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Electromagnetism and Plasmas

  1. Dec 30, 2007 #1
    A plasma is described by the dielectric function

    [tex] \epsilon (\omega) = \epsilon_0 (1-\frac{\omega_p^2}{\omega^2}) [/tex]

    where [tex] \omega_p [/tex] is a constant. Any attempt to establish a voltage

    [tex] V(t) = V cos \omega t [/tex] across the plasma generates a region of vacuum called the "sheath" on either side of the plasma volume.

    Derive expressions for the uniform electric field [tex] E_p (t) = E_p cos \omega t [/tex] in the plasma and for [tex] E_s (t) = E_s cos \omega t [/tex] in the sheath. Assume that there is no free charge anywhere. Assume that [tex] \omega_p [/tex] is small enough that an electrostatic approximation is always valid.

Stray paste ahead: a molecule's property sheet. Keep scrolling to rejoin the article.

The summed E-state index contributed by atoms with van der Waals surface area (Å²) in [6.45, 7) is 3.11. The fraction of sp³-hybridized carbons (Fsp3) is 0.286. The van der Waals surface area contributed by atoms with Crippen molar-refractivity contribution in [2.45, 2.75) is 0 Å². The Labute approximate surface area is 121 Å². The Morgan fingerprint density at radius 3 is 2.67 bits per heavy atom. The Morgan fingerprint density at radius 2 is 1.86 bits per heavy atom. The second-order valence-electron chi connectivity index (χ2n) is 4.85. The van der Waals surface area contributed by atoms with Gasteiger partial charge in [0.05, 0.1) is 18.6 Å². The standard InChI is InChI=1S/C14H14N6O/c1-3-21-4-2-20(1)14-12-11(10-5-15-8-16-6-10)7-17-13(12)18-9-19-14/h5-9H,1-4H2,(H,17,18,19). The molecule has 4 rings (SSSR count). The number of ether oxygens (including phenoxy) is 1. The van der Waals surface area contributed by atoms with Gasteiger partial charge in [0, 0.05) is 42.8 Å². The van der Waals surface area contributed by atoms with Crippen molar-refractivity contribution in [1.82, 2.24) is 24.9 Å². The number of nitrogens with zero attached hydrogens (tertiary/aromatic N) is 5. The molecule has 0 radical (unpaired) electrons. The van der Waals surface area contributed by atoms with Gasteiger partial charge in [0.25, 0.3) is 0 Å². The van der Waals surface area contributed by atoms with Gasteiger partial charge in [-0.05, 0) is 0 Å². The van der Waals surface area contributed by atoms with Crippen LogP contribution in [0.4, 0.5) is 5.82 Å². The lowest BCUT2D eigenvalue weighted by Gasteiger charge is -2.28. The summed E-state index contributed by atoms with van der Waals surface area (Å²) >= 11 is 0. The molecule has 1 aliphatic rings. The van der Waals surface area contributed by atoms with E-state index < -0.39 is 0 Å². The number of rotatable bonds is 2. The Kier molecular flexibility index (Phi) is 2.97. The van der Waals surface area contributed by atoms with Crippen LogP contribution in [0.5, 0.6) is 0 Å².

I don't really understand. Isn't the electric field is stated in the question already ?
     
    Last edited: Dec 30, 2007
  2. jcsd
  3. Jan 4, 2008 #2
    I would say that your task is to find the constants [tex]E_s[/tex] and [tex]E_p[/tex] in terms of [tex]V[/tex] and [tex]\epsilon(\omega)[/tex]

    I'd say start with the Laplace equation - but unless you have some futher specification of the geometries involved like a sketch og something, that might prove tricky
     
  4. Jan 4, 2008 #3
    It's two plate of electrodes, one grounded, another at voltage V, separated by a distance
    H + 2h, where h is the size of the sheath at each end of the electrode and H the size of plasma.
     
  5. Jan 4, 2008 #4

    mda

    User Avatar

    You have two different types of dielectric, one is vacuum, the other given by the plasma equation... Given the obvious direction of the electric field, what is the relationship between Es & Ep?

    Now what is the relationship between the fields and the potential?
    Solve to get the absolute fields.
     
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